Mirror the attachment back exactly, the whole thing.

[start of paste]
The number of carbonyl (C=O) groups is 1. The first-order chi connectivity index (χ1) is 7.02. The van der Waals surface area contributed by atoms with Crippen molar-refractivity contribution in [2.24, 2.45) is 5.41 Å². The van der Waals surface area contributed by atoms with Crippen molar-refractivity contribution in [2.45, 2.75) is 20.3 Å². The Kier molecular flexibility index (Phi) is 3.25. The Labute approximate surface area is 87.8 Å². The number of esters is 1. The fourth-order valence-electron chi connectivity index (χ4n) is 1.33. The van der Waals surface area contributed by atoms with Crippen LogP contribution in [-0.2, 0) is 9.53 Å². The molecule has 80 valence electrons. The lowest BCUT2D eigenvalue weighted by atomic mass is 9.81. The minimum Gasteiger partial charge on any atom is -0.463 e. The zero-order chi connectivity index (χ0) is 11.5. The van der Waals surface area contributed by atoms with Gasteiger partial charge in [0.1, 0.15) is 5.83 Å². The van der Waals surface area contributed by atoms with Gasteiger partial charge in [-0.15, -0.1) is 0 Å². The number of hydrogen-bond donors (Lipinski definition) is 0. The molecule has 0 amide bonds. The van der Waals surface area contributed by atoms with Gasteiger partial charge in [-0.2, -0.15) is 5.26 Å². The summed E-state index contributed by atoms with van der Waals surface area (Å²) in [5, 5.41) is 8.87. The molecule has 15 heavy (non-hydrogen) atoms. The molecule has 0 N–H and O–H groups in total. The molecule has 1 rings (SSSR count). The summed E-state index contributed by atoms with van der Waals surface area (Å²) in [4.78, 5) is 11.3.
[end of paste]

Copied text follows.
The number of carbonyl (C=O) groups is 1. The first-order chi connectivity index (χ1) is 7.02. The van der Waals surface area contributed by atoms with Crippen molar-refractivity contribution in [2.24, 2.45) is 5.41 Å². The van der Waals surface area contributed by atoms with Crippen molar-refractivity contribution in [2.45, 2.75) is 20.3 Å². The Kier molecular flexibility index (Phi) is 3.25. The Labute approximate surface area is 87.8 Å². The number of esters is 1. The fourth-order valence-electron chi connectivity index (χ4n) is 1.33. The van der Waals surface area contributed by atoms with Crippen LogP contribution in [-0.2, 0) is 9.53 Å². The molecule has 80 valence electrons. The lowest BCUT2D eigenvalue weighted by atomic mass is 9.81. The minimum Gasteiger partial charge on any atom is -0.463 e. The zero-order chi connectivity index (χ0) is 11.5. The van der Waals surface area contributed by atoms with Gasteiger partial charge in [0.1, 0.15) is 5.83 Å². The van der Waals surface area contributed by atoms with Gasteiger partial charge in [-0.15, -0.1) is 0 Å². The number of hydrogen-bond donors (Lipinski definition) is 0. The molecule has 0 amide bonds. The van der Waals surface area contributed by atoms with Gasteiger partial charge in [-0.2, -0.15) is 5.26 Å². The summed E-state index contributed by atoms with van der Waals surface area (Å²) in [5, 5.41) is 8.87. The molecule has 15 heavy (non-hydrogen) atoms. The molecule has 0 N–H and O–H groups in total. The molecule has 1 rings (SSSR count). The summed E-state index contributed by atoms with van der Waals surface area (Å²) in [4.78, 5) is 11.3.